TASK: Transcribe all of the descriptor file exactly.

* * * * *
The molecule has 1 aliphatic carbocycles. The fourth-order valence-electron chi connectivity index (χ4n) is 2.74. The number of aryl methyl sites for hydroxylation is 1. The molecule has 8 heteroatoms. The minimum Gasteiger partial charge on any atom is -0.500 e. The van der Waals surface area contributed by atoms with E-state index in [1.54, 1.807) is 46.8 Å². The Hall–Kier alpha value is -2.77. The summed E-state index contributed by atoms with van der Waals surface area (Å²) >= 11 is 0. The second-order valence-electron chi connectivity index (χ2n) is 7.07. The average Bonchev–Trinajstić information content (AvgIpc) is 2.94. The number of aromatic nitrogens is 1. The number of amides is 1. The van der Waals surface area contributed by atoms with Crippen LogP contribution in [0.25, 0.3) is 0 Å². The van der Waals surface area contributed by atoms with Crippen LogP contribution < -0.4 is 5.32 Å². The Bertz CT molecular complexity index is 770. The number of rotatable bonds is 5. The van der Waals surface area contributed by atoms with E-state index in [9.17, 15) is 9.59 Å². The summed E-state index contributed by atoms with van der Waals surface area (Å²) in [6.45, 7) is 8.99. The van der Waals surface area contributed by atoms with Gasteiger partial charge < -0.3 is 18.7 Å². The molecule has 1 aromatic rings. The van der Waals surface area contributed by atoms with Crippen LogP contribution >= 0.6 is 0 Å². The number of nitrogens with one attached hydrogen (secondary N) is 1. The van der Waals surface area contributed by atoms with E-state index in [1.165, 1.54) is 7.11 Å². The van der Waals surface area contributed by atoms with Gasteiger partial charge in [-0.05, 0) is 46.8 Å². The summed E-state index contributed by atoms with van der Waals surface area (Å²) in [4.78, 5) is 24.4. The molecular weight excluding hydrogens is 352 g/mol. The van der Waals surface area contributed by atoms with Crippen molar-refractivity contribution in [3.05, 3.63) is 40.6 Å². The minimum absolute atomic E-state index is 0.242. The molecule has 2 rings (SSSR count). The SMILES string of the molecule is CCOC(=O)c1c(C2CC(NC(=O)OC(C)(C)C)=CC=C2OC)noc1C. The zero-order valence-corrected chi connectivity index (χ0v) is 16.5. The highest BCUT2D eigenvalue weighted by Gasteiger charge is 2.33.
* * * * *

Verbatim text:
The molecule has 1 aliphatic carbocycles. The fourth-order valence-electron chi connectivity index (χ4n) is 2.74. The number of aryl methyl sites for hydroxylation is 1. The molecule has 8 heteroatoms. The minimum Gasteiger partial charge on any atom is -0.500 e. The van der Waals surface area contributed by atoms with E-state index in [1.54, 1.807) is 46.8 Å². The Hall–Kier alpha value is -2.77. The summed E-state index contributed by atoms with van der Waals surface area (Å²) >= 11 is 0. The second-order valence-electron chi connectivity index (χ2n) is 7.07. The average Bonchev–Trinajstić information content (AvgIpc) is 2.94. The number of aromatic nitrogens is 1. The number of amides is 1. The van der Waals surface area contributed by atoms with Crippen LogP contribution in [0.25, 0.3) is 0 Å². The van der Waals surface area contributed by atoms with Crippen LogP contribution < -0.4 is 5.32 Å². The Bertz CT molecular complexity index is 770. The number of rotatable bonds is 5. The van der Waals surface area contributed by atoms with E-state index in [9.17, 15) is 9.59 Å². The summed E-state index contributed by atoms with van der Waals surface area (Å²) in [6.45, 7) is 8.99. The van der Waals surface area contributed by atoms with Gasteiger partial charge < -0.3 is 18.7 Å². The molecule has 1 aromatic rings. The van der Waals surface area contributed by atoms with Crippen LogP contribution >= 0.6 is 0 Å². The number of nitrogens with one attached hydrogen (secondary N) is 1. The van der Waals surface area contributed by atoms with E-state index in [1.165, 1.54) is 7.11 Å². The van der Waals surface area contributed by atoms with Gasteiger partial charge in [-0.05, 0) is 46.8 Å². The summed E-state index contributed by atoms with van der Waals surface area (Å²) in [4.78, 5) is 24.4. The molecular weight excluding hydrogens is 352 g/mol. The van der Waals surface area contributed by atoms with Crippen molar-refractivity contribution in [3.05, 3.63) is 40.6 Å². The minimum absolute atomic E-state index is 0.242. The molecule has 2 rings (SSSR count). The SMILES string of the molecule is CCOC(=O)c1c(C2CC(NC(=O)OC(C)(C)C)=CC=C2OC)noc1C. The zero-order valence-corrected chi connectivity index (χ0v) is 16.5. The highest BCUT2D eigenvalue weighted by Gasteiger charge is 2.33.